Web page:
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"Erylus" redirects here. This name can also refer to a genus of cylindrical bark beetles.

In Vergil's Aeneid, Erulus is a king of Praeneste. At birth, he was given three souls (animae) by his mother, the goddess Feronia, who also tripled his ability to defend himself by giving him three sets of arms.

Vergil tells his story through the Arcadian king Evander, founder of Pallantium, who allies with the Trojan immigrants led by Aeneas. Evander regrets that the frailty of old age keeps him from fighting at Aeneas's side, and reminisces about the warrior deeds of his youth:

A Southern Italian amphora (6th-century BC) depicting the triple-warrior Geryon, after whom Vergil may have modeled Erulus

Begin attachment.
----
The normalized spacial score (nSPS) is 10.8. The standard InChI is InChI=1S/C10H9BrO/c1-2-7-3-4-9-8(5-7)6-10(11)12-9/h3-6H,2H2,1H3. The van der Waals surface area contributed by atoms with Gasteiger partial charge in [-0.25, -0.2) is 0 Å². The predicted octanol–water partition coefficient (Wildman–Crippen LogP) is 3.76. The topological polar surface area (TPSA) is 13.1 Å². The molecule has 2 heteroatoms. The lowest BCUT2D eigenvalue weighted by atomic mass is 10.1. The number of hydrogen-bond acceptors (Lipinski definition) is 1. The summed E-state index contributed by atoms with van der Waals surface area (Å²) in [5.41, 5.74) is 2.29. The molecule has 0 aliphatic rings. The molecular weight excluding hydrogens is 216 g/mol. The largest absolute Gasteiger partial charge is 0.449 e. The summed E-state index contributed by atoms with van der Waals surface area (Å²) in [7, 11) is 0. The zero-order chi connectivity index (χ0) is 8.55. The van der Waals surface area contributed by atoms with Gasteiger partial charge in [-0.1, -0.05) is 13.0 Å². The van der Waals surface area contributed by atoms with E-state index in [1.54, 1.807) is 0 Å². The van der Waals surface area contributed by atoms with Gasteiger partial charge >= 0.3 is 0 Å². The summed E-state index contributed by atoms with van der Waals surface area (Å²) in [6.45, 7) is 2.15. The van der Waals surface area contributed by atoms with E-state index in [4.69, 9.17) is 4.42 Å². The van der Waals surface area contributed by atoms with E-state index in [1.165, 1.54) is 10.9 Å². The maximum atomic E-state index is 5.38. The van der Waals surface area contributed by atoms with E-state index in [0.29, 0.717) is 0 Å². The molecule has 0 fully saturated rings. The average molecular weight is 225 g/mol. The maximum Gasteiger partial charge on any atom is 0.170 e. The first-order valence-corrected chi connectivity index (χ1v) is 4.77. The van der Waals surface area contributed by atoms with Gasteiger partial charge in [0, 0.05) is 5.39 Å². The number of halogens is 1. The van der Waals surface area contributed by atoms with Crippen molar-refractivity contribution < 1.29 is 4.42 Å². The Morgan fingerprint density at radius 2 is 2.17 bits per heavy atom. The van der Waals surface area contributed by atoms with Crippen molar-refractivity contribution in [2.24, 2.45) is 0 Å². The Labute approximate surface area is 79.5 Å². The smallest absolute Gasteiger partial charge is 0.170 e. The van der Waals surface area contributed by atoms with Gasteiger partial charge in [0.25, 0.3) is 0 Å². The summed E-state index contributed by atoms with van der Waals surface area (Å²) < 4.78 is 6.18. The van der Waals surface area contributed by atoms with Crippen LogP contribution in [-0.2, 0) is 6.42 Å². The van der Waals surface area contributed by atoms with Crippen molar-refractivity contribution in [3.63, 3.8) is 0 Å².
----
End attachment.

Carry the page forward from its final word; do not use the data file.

No other literary source mentions Erulus; he may be Vergil's pure invention, based on the mythological figure Geryon,[3] or given that his mother's cult is represented only sparsely in literary sources, he may belong to an archaic tradition to which no other reference survives;[4] some scholars have seen Erulus as an influence on Spenser's conception of Triamond's three-fold life in The Faerie Queene.[5]


  1. ^ "Hell" translates Tartarus.
  2. ^ Vergil, Aeneid 8.560–567, as translated by Robert Fitzgerald.
  3. ^ P.T. Eden, A Commentary on Virgil: Aeneid VII (Brill, 1975), p. 155 online.
  4. ^ Nicholas Horsfall, Virgil, Aeneid 11: A Commentary (Brill, 2003), p. 445 online.
  5. ^ Alastair Fowler, Spenser and the Numbers of Time (Routledge, 1964), p. 28, note 1 online.